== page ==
There's no Bhagirath Place
Written by Business Standard   
Friday, 25 February 2005



There's no Bhagirath Place


Rational Expectations

Sunil Jain / New Delhi August 4, 2003

On the fifteenth of July, after Nicholas Piramal’s senior president Harinder Sikka made his presentation to the Mashelkar Committee on the extent of the problem of spurious drugs (60 per cent of the Rs 4,000 crore trade is conducted out of Delhi’s Bhagirath Place in the walled city), a senior official from the drug controllers office rose to object. 


The issue of counterfeit drugs in Bhagirath Place he said, was vastly overblown. Just 11 days later, my former colleague Toufiq Rashid published details, in The Indian Express, of her visit to Bhagirath Palace, giving details of how the flourishing trade in fake drugs is carried out! A 15-tablet strip of fake Crocin, Toufiq found, was available at Rs 1.3 against the market price of Rs 12.5 for a genuine one, 10-tablet strips of Ranitidine for Rs 2 against Rs 7.5 for the genuine article, and so on.

It’s ironic, but when the US wanted India to crack down on the massive market in pirated software, few Indians took it seriously. Today, similar piracy threatens the very existence of India’s own pharmaceutical industry, and alarm bells are ringing across the country. 

At Rs 4,000 crore or so, the size of the spurious drugs market is around a fifth that of the genuine industry, and certainly much higher than its total profits at the moment. But since prices of spurious drugs are generally a fourth or a fifth those of genuine drugs, the problem goes beyond just affecting the financials of the pharmaceuticals industry — it means every second or third drug you’re buying is likely to be a fake. 

A fact that Sikka found out when he was summoned by the customs commissioner of Shillong some months ago to talk of the increased problem of people getting drunk on Nicholas’ cough syrup Phensidal — in several seized bottles, the content of the intoxicant codeine was found to be several times the permissible level of 8 per cent. 

Every third bottle of Phensidal in the state, a subsequent survey showed, was fake — which is why, according to Sikka, when Nicholas stopped sale of Phensidal in the area for a fortnight, availability of what was sold as Phensidal never dropped.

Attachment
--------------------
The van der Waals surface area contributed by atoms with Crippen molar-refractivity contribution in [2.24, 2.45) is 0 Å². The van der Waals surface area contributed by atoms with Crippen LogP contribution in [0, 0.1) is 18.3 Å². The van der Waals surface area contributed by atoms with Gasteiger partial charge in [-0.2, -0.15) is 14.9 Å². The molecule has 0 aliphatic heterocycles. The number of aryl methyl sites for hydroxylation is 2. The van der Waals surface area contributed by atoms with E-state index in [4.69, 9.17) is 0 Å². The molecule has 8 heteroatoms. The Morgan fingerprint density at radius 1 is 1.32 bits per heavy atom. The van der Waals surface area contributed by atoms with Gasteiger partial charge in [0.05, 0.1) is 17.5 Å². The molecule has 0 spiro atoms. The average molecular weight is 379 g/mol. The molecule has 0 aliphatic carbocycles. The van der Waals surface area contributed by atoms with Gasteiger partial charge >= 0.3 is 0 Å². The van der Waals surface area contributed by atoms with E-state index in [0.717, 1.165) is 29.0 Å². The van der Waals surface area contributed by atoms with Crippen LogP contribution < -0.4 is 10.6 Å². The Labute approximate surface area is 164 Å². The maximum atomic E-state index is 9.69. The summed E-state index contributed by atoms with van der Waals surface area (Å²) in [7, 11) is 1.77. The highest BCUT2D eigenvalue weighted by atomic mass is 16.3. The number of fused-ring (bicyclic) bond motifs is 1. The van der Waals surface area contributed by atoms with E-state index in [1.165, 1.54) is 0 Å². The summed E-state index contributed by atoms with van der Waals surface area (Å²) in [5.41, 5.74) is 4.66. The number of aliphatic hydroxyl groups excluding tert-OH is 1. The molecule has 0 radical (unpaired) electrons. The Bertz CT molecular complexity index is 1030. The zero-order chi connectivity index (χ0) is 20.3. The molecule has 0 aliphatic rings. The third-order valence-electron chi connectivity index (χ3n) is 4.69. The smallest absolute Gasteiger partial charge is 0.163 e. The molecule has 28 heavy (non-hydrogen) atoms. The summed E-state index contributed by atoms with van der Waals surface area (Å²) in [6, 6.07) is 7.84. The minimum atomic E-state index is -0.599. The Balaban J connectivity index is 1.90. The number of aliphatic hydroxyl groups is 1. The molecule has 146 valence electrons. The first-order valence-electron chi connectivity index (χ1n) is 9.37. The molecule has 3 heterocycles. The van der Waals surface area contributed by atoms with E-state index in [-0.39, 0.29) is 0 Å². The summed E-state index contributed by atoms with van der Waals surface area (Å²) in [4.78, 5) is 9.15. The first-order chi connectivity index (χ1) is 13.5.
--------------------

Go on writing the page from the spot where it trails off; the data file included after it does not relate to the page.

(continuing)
By the way, you can buy ‘Phensidal Plus Plus’ (with extra codeine) in most parts of the North-East, and even in Rs 5 pouches in Punjab, even though the company doesn’t do such packaging! Since all codeine is bought from the government, it means the producers of the spurious Phensidal Plus Plus (with a 16 per cent codeine content) are clearly hand in glove with officials. 

The menace of spurious drugs doesn’t stop at drugs bought by just you and I at the neighbourhood chemist, it has spread to not just government hospitals, but even those run by the armed forces. Vice Admiral S. Jain, retired flag officer commanding in chief of the Western Naval Command, cites the example of a former naval chief, Admiral J.A.L. Cursetjee, being admitted to the naval hospital in Mumbai to cure his bronchial asthma. 

Despite several days of treatment, when there was no improvement in Cursetjee’s condition, Jain advised him to buy medicines from outside the hospital! “I sent our hospital’s medicines”, Jain told this writer, “for testing at our lab, but got a clean chit ... I was told later that there was a nexus.” Now Jain has no real proof, but a man in his position doesn’t make such statements lightly. 

So far, however, very little action has been taken to arrest the problem — indeed, even the few spurious drug manufacturers that manage to get themselves arrested are out on bail within 24 hours. Television channel CNBC reported the case of a patient who suffered brain damage from a drug manufactured by a reputed firm, which failed quality tests later — nothing happened to the company, and the case lingers on in the country’s courts. 

The Indian Pharmaceutical Alliance, a combination of 11 top firms like Ranbaxy and Dr Reddy’s that accounts for 40 per cent of the entire industry’s turnover, hired ex-CBI chief Vijay Karan and ex-Mumbai police chief Julius Ribeiro to help tackle the menace — in just the last 20 months, through this task force’s efforts, the police have arrested 51 people and more than Rs 12 crore of fake drugs have been seized in Delhi alone. 


Though small in comparison to the size of the fake industry, this is more than what all drug controllers in different parts of the country have achieved in several decades. Two of Vijay Karan’s informers, sadly, have also been shot dead for their efforts.


While health minister Sushma Swaraj made headlines when she said she’d bring in the death penalty for the ‘merchants of death’ (her exact words), few think this is going to be a deterrent. For one, with 97 countries already having abolished the death penalty, few in the government are in favour of introducing the death penalty for manufacturing of spurious drugs.

Any other stringent punishment that can be thought of is likely to be equally ineffective as long as many of those in charge of regulating the sector — the 300-400 inspectors across the country — are in cahoots with the spurious drug manufacturers. It may be a good idea to begin quizzing these inspectors, and their bosses, on their wealthy lifestyles. 



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